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Disulfiram in Patients With Metastatic Melanoma

The safety and scientific validity of this study is the responsibility of the study sponsor and investigators. Listing a study does not mean it has been evaluated by the U.S. Federal Government. Read our disclaimer for details. Identifier: NCT00256230
Recruitment Status : Completed
First Posted : November 21, 2005
Last Update Posted : December 8, 2016
Information provided by (Responsible Party):
John P. Fruehauf, University of California, Irvine

Brief Summary:

Melanoma remains a malignancy that is largely resistant to chemotherapy. Metastatic disease responds poorly to the treatments used today with only 2 out of 30 drugs tested, DTIC and nitrosoureas, showing response rates greater than 10%, and complete responses are rare. DTIC-based regimen has been recognized as a standard chemotherapy for advanced melanoma, and temozolomide demonstrated efficacy equal to that of DTIC and is an oral alternative agent that also crosses the blood brain barrier. Randomized phase III trials have shown no survival benefit of adding other agents (cisplatin, BCNU, and tamoxifen). Biochemotherapy is being developed extensively with moderate improvement in the responsive rate (approximately 50%) and is under evaluation in randomized trial to identify whether there is survival benefit to this strategy, compared with chemotherapy alone. Recently, a randomized phase III study comparing chemotherapy (cisplatin, dacarbazine, and tamoxifen) with biochemotherapy (the same chemotherapy regimen plus high-dose IL-2 and interferon alfa) have shown 44% response rate for biochemotherapy vs. 27% for chemotherapy. However, the tendency toward an increased response rate in patients who received biochemotherapy did not translate into an increase in overall survival, and there was, in fact, a trend for a survival advantage in patients receiving chemotherapy alone (median survival: 10.7 vs 15.8 months). New agents (or combinations) need to be developed for this refractory malignancy.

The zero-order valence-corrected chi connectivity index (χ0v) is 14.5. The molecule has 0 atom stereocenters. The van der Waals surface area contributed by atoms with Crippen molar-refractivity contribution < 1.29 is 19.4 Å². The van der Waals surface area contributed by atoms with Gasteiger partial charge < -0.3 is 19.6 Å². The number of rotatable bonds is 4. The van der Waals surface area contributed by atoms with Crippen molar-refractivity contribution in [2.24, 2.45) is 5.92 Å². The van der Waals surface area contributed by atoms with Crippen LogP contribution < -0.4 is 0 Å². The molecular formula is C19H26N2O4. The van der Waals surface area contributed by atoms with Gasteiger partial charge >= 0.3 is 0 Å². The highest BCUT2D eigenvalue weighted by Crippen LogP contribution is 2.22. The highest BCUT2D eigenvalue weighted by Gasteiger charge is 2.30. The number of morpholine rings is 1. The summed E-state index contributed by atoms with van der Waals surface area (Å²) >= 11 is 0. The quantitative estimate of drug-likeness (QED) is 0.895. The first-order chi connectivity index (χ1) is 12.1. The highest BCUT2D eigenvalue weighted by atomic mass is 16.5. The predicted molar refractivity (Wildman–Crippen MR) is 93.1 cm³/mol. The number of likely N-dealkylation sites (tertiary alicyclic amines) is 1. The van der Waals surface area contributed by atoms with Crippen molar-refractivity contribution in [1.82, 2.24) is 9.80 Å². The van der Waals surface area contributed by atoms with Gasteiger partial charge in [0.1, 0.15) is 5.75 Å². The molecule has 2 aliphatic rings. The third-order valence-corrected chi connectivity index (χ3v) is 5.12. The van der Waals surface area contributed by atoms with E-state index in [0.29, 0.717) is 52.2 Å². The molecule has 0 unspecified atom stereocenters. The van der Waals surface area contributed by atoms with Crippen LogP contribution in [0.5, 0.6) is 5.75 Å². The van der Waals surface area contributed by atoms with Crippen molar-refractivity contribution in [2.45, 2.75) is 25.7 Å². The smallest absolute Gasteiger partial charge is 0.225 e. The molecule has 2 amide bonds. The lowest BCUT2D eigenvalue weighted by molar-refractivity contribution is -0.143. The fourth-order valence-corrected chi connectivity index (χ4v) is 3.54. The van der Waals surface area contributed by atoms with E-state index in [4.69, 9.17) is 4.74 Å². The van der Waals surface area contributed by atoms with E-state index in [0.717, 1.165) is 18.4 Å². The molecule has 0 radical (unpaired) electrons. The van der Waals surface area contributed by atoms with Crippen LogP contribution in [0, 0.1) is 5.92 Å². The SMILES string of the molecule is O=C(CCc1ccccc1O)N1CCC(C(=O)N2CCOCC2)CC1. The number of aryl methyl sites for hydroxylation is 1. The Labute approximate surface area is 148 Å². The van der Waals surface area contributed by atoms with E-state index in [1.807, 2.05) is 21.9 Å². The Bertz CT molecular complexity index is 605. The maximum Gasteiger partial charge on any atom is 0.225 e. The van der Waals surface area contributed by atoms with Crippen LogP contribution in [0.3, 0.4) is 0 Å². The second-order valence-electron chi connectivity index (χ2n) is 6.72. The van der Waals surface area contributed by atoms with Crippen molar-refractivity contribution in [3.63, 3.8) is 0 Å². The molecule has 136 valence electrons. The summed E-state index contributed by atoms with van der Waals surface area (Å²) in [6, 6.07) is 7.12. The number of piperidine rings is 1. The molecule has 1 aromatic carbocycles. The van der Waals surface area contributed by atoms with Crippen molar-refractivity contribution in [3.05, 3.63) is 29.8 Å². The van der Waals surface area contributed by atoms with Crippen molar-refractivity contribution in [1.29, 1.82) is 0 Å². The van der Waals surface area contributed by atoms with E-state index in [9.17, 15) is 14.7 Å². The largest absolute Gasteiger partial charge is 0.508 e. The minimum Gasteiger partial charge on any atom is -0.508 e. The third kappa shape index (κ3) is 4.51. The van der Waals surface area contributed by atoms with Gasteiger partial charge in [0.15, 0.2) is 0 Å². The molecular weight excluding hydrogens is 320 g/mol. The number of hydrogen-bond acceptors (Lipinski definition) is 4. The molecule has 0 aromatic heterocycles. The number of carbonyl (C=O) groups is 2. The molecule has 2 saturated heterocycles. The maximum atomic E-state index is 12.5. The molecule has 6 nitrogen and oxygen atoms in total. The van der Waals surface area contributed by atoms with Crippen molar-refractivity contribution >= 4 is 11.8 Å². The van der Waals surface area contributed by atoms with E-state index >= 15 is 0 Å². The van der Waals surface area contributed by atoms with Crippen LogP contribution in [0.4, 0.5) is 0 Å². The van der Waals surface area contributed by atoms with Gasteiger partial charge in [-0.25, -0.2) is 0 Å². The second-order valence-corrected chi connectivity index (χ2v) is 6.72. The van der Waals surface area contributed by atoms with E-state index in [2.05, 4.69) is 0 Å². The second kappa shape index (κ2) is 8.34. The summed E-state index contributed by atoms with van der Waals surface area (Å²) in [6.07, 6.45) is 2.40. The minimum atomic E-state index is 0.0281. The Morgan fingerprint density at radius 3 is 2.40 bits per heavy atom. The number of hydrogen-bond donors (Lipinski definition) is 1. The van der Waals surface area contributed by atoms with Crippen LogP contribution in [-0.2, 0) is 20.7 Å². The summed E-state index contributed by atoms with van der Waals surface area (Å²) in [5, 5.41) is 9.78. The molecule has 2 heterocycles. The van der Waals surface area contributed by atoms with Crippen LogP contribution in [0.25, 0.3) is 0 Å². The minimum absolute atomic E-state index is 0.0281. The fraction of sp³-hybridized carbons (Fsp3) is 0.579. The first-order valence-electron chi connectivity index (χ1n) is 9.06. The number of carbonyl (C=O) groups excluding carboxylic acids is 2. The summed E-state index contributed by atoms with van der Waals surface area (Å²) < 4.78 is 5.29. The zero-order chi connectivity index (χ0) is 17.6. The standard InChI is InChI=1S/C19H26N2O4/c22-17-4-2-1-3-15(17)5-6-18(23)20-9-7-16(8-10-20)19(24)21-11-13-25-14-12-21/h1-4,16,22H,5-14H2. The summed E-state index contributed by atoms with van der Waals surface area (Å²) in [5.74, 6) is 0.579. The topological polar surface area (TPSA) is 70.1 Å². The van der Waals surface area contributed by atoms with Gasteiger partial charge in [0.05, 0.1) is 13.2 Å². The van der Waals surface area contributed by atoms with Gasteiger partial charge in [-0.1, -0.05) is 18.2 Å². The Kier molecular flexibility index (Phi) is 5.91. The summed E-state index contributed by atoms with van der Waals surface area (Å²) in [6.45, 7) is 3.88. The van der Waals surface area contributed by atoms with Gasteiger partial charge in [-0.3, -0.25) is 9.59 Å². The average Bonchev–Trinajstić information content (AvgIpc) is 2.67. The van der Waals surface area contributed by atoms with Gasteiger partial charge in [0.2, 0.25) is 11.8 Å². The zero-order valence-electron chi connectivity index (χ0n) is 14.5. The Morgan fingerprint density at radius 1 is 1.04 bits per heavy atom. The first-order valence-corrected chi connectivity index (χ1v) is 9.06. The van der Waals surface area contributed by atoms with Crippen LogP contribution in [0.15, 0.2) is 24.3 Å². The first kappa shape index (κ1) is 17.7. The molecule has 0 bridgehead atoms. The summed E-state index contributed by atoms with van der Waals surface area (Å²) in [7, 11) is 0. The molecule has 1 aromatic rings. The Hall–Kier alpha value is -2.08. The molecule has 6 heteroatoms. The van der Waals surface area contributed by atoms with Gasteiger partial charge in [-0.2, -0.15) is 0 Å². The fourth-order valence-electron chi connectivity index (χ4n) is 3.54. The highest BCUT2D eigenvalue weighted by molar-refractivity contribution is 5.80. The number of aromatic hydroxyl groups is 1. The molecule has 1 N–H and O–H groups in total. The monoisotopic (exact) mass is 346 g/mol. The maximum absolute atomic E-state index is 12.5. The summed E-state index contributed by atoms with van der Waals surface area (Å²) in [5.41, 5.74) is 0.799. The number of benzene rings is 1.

The purpose of this study is to determine the response rate and evaluate the toxicity of disulfiram (DSF) in the treatment of Stage IV melanoma.

The advantages of using DSF in this phase I/II trial are the following:

  • DSF has been used as a drug for many years for the treatment of alcoholism. Its mechanism, pharmacokinetics, toxicity/tolerable dose are well known, and this drug is relatively non-toxic by itself at therapeutic dose. Doses of greater than 3000mg/m2 can cause reversible confusion.
  • DSF can be taken orally; therefore, it is convenient to administer.
  • DSF can penetrate the blood-brain barrier (unlike dacarbazine and many other chemotherapy agents); therefore, it might have an active effect on CNS metastasis.

This study is designed to include women and minorities, but is not designed to measure differences of intervention effect.

Condition or disease Intervention/treatment Phase
Stage IV Melanoma Drug: Disulfiram (DSF) Phase 1 Phase 2

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Study Type : Interventional  (Clinical Trial)
Actual Enrollment : 7 participants
Allocation: N/A
Intervention Model: Single Group Assignment
Masking: None (Open Label)
Primary Purpose: Treatment
Official Title: Evaluation of Disulfiram in Patients With Metastatic Melanoma and at Least One Prior Systemic Therapy, Phase I/II
Study Start Date : January 2002
Actual Primary Completion Date : August 2007
Actual Study Completion Date : August 2007

Resource links provided by the National Library of Medicine

MedlinePlus Genetics related topics: Melanoma
MedlinePlus related topics: Melanoma
Drug Information available for: Disulfiram

Arm Intervention/treatment
Experimental: Disulfiram Drug: Disulfiram (DSF)
DSF pills at 250 mg will be given orally, two times a day. If this dose is tolerated, the dose will be escalated until the maximum tolerated dose is reached. Treatment will continue every day for 3 months or longer unless the disease gets worse, the side effects are too dangerous for the subject, or the subject decides to discontinue treatment.
Other Name: bis(diethylthiocarbamoyl) disulfide

Primary Outcome Measures :
  1. Determine response rate [ Time Frame: Every 8 weeks during therapy ]
    Complete response (CR)-Complete disappearance of all measurable and evaluable disease. No disease related symptoms. No evidence of non-evaluable disease, including normalization of markers and other abnormal lab values. Partial response (PR)-Applies only to patients with at least one measurable lesion. Greater than or equal to 50% decrease under baseline in the sum of products of perpendicular diameters of all measurable lesions. No progression of evaluable disease. For both CR and PR, no new lesions. All assessments use the same techniques as baseline.